I ran again into this passage this morning and wanted to share it - the book is Gene Wolfe's Soldier of Sidon, and the narrator is the Roman mercenary Latro, who loses his short term memory each day. This is Latro's comment on the pyramids, as he passes by on the Nile, and I thought his comment poignant:
Our ship passes white temples as massive as mountains -- mountains white as snow beneath this blinding sun, and sharp and pointed as any sword. Who would have thought human hands could have made such things? Neht-nefret says the ancient kings are laid there. The people of Kemet build many temples, Muslak says, and very large ones, of which the mountain-temples are largest of all. If gods wished temples, would they not build them? They build mountains and plant forests instead, and that is what I would do were I a god.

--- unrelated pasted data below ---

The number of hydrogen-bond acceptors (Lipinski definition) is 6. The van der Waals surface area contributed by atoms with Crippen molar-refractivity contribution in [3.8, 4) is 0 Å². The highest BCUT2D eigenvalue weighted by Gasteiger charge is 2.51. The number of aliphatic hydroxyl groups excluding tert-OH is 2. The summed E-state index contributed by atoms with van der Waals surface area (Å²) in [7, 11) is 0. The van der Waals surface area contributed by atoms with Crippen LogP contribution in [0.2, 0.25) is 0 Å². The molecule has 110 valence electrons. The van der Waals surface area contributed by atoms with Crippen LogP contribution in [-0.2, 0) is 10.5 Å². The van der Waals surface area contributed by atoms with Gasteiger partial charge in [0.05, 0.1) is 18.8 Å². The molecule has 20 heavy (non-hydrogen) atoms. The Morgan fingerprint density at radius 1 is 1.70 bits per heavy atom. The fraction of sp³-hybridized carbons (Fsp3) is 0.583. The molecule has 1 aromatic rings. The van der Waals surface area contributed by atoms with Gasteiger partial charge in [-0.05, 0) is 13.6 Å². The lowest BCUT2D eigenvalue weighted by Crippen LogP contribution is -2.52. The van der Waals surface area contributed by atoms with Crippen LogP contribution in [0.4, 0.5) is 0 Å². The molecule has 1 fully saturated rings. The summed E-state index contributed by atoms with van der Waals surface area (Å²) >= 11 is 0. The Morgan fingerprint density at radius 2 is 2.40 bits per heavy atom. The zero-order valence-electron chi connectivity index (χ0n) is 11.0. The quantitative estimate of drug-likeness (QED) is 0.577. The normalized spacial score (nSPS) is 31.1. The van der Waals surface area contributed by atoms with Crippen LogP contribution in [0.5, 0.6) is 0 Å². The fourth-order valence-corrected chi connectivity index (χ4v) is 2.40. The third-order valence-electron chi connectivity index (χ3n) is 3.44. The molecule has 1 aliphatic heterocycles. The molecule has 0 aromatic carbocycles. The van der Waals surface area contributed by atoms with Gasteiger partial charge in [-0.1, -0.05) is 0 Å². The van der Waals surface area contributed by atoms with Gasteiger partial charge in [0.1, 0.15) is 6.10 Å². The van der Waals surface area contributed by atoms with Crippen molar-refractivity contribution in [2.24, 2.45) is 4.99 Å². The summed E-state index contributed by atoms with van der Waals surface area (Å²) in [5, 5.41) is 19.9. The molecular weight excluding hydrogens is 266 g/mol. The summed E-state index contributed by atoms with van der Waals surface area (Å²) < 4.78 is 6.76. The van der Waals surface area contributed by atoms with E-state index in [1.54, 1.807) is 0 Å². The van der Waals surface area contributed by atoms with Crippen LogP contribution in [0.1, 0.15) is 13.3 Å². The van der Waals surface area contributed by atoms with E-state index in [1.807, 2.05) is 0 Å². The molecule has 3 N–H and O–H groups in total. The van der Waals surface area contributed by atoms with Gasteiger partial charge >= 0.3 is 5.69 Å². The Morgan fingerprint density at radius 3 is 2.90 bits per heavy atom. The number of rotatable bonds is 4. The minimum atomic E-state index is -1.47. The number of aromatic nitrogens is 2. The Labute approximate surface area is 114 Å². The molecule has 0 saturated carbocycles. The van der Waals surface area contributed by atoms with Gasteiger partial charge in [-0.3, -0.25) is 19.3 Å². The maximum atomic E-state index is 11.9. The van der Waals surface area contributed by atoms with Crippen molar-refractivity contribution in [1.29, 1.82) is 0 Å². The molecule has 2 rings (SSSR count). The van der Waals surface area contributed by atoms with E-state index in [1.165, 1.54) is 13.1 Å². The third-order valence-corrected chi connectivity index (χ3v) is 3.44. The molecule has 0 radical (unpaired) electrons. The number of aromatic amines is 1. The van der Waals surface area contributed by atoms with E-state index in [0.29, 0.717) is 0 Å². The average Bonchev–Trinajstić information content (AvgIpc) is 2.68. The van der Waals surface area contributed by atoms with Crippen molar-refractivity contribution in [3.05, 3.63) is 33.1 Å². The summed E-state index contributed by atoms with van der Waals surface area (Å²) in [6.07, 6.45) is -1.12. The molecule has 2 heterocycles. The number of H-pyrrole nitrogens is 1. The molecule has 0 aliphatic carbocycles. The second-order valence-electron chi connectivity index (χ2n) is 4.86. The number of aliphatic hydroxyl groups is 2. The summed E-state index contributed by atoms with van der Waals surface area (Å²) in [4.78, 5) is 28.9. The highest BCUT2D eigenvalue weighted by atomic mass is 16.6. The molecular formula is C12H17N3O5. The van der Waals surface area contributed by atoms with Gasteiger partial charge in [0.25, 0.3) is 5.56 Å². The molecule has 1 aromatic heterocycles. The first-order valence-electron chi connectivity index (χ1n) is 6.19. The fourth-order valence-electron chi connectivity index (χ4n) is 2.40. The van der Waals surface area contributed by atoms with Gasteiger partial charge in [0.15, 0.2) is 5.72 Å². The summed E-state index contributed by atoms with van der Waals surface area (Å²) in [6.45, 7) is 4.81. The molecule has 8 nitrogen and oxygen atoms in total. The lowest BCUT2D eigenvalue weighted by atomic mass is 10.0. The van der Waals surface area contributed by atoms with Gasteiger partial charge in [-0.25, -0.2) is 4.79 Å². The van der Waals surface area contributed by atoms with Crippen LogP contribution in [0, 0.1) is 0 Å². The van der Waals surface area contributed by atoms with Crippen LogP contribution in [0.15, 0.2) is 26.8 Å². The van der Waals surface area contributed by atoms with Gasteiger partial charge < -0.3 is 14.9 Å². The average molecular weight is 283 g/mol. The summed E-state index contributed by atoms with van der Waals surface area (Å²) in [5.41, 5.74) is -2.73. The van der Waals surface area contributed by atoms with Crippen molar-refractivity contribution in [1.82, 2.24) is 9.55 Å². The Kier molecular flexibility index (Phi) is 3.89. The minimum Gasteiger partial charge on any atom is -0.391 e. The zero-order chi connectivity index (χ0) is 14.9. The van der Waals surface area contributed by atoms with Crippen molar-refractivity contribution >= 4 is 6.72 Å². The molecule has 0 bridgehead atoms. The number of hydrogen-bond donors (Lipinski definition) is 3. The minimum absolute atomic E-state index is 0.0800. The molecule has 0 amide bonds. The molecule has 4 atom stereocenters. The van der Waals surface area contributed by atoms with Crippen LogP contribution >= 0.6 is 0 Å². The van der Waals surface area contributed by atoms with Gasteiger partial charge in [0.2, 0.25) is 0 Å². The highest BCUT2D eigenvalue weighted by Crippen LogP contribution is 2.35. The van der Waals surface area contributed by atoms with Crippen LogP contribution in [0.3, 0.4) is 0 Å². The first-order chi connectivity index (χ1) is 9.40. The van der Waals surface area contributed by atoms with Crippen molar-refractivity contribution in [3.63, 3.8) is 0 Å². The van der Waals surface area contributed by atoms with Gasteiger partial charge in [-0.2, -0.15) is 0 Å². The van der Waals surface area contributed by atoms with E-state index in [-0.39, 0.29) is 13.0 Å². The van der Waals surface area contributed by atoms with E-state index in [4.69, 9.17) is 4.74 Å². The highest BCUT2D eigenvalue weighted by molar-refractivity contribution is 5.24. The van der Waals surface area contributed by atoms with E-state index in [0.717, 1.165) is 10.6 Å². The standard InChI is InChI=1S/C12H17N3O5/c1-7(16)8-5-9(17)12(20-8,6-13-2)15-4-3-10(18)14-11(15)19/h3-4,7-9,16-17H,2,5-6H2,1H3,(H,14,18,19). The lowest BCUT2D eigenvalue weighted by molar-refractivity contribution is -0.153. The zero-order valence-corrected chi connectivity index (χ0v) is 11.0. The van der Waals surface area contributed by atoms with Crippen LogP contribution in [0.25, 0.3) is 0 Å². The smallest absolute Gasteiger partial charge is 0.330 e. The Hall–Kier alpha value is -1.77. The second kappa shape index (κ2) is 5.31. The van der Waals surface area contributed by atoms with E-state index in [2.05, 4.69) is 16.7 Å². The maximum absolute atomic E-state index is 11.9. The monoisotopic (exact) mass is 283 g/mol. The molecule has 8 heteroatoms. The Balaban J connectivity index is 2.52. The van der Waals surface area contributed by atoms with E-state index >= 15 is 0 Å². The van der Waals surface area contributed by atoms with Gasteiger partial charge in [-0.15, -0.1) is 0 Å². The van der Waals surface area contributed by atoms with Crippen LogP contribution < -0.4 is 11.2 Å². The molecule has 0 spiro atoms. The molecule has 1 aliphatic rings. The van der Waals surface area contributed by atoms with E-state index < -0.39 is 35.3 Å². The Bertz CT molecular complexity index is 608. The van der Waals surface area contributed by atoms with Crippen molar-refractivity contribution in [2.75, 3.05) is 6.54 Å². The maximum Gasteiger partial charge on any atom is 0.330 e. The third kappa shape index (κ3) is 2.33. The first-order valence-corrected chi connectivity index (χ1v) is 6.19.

I am reminded of YHWH's answer to David, when the Hebrew king grieved that he had built no temple for the God of his people:
In all the places wherein I have walked with all the children of Israel spake I a word with any of the tribes of Israel, whom I commanded to feed my people Israel, saying, Why build ye not me an house of cedar?
This puts me in a deeply contemplative mood. How might human history have been different, if the resources spent on building temples (for gods who themselves choose to build forests and create food rather than build temples) had been spent instead on feeding the people?
And yet...and yet...how impoverished the world would be if there were no Pyramids, no St. Peter's, no Parthenon.